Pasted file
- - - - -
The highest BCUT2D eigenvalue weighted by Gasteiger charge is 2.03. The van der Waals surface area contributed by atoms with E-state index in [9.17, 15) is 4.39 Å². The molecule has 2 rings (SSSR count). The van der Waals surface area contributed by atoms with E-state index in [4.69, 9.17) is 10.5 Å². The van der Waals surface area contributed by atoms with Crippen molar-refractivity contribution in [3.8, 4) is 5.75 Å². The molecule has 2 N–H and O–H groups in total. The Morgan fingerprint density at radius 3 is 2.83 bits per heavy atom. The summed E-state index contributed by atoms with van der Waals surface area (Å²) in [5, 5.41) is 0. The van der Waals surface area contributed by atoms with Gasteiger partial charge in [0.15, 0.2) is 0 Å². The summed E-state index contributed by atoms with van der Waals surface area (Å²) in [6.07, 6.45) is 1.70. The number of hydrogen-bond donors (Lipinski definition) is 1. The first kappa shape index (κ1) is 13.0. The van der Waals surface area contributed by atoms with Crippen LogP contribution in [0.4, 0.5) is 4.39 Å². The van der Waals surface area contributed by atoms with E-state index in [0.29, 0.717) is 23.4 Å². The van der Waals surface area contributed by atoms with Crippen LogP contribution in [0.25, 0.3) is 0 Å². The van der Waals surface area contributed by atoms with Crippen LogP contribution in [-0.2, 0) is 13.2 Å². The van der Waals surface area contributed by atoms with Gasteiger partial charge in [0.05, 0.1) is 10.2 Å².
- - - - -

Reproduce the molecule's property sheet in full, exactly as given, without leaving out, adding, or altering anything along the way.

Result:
The highest BCUT2D eigenvalue weighted by Gasteiger charge is 2.03. The van der Waals surface area contributed by atoms with E-state index in [9.17, 15) is 4.39 Å². The molecule has 2 rings (SSSR count). The van der Waals surface area contributed by atoms with E-state index in [4.69, 9.17) is 10.5 Å². The van der Waals surface area contributed by atoms with Crippen molar-refractivity contribution in [3.8, 4) is 5.75 Å². The molecule has 2 N–H and O–H groups in total. The Morgan fingerprint density at radius 3 is 2.83 bits per heavy atom. The summed E-state index contributed by atoms with van der Waals surface area (Å²) in [5, 5.41) is 0. The van der Waals surface area contributed by atoms with Gasteiger partial charge in [0.15, 0.2) is 0 Å². The summed E-state index contributed by atoms with van der Waals surface area (Å²) in [6.07, 6.45) is 1.70. The number of hydrogen-bond donors (Lipinski definition) is 1. The first kappa shape index (κ1) is 13.0. The van der Waals surface area contributed by atoms with Crippen LogP contribution in [0.4, 0.5) is 4.39 Å². The van der Waals surface area contributed by atoms with E-state index in [0.29, 0.717) is 23.4 Å². The van der Waals surface area contributed by atoms with Crippen LogP contribution in [0.25, 0.3) is 0 Å². The van der Waals surface area contributed by atoms with Crippen LogP contribution in [-0.2, 0) is 13.2 Å². The van der Waals surface area contributed by atoms with Gasteiger partial charge in [0.05, 0.1) is 10.2 Å².